There’s an old saying that goes, “Money doesn’t buy happiness.” While the sentiment is true – money isn’t everything and there are many components of life that lead to contentment and fulfillment – money sure can help remove some serious stressors from your life. Being good with money enables you to worry less about emergencies that pop up from time to time. It provides you with more freedom to pursue your passions in life — one of which may be pursuing a career or side hustle that leads to more money. Money isn’t everything, but having more than enough of it can help you actualize the life you want to lead.
To cut down on your money issues, it helps to adopt a money mindset. But what is this, how do you maintain one, and what are some best practices you can follow to do so? Let’s take a deeper dive into the mentality behind a money mindset.
What is a money mindset?
A money mindset is an approach to personal finance in which you can focus your time and energy on moneymaking activities. That’s not to say it’s all you focus on. It also doesn’t mean you should disregard ethical concerns or how you make your money. But money comes easier to some people than it does to others, and it’s those who put themselves in the right frame of mind to earn more.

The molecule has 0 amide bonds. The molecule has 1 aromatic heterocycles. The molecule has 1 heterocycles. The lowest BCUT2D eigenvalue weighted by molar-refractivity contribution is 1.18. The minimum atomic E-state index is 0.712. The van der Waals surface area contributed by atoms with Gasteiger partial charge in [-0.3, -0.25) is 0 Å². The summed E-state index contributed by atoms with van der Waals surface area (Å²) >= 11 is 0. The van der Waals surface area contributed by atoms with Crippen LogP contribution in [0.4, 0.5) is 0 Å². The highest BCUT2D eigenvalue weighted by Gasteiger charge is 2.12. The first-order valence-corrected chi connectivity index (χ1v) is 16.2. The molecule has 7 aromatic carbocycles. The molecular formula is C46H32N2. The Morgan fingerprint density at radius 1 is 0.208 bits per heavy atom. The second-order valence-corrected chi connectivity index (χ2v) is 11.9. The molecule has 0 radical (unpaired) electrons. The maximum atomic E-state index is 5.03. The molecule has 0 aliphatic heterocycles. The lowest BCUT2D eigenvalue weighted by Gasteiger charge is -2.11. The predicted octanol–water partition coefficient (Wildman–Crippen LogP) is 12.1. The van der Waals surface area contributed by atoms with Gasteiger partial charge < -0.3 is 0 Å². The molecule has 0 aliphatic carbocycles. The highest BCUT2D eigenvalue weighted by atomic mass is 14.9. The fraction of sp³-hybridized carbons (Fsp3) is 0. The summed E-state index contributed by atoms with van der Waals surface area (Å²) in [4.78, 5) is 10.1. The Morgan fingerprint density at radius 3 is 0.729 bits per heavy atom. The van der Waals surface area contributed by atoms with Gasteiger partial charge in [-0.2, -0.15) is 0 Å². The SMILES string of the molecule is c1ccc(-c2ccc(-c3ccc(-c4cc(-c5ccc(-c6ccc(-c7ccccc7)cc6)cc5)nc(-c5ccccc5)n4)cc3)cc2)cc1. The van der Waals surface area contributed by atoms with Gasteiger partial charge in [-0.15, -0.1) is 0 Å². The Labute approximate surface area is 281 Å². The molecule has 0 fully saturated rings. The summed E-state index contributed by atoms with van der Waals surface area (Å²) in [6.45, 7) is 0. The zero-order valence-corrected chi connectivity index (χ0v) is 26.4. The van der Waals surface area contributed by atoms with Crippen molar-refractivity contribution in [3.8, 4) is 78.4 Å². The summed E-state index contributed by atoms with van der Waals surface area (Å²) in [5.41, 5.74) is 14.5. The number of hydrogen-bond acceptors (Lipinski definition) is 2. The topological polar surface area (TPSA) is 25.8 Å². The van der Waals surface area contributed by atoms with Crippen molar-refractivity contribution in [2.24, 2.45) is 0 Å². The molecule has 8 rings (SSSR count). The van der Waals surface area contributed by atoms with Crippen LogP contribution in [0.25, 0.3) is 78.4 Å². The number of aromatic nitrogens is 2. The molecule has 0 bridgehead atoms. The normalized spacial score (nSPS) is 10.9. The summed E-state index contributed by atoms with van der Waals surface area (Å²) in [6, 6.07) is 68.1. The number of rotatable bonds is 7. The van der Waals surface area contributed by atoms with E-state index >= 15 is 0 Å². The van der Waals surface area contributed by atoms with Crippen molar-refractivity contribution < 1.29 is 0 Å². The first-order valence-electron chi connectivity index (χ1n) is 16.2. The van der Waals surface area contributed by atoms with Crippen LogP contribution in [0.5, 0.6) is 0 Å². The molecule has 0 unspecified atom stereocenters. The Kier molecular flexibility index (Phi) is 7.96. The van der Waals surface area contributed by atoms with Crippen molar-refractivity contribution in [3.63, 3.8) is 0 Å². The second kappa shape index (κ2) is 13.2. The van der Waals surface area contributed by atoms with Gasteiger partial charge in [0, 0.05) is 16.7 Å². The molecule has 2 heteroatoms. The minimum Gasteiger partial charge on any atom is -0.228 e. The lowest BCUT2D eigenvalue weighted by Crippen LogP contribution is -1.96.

But by adopting a money mindset in which you view money as being freely available once you tap into the right skill sets or resources, you’ll find that you optimize your ability to make money. You obviously have to approach this realistically. For example, if you’re a restaurant owner, the likelihood that you become a billionaire from that restaurant is probably low. But if you work hard, apply the right principles, and do your research, can you be successful? Absolutely. You may become so successful that you open multiple locations, paving the way for potential millionaire status from your initial investment.
The key to understanding a money mindset is to view yourself as your greatest moneymaking asset. Your talent, skills, and knowledge all contribute to your ability to make money. If you’re not making enough money at the moment, it just means you should adjust your strategy.
How do you adopt and keep a money mindset?
The first key to adopting and keeping a money mindset is to not personalize your failures with money. It’s easy for people to think negatively about the bad financial decisions they make. But part of having and keeping a money mindset is making dispassionate, rational choices about what to do with your money as well as how to make more.
View you and your ability to make money as a business. Make a mistake? Simply classify it as a bad business decision, learn from it, and move on. Don’t allow it to eat at you mentally — but don’t make the same mistake twice.
Another way to view your moneymaking ability as a business is how you use your current financial resources to support making more money. You’ll want to invest in your ability to make more money. This means developing new talents and skills that aid your ability to earn more.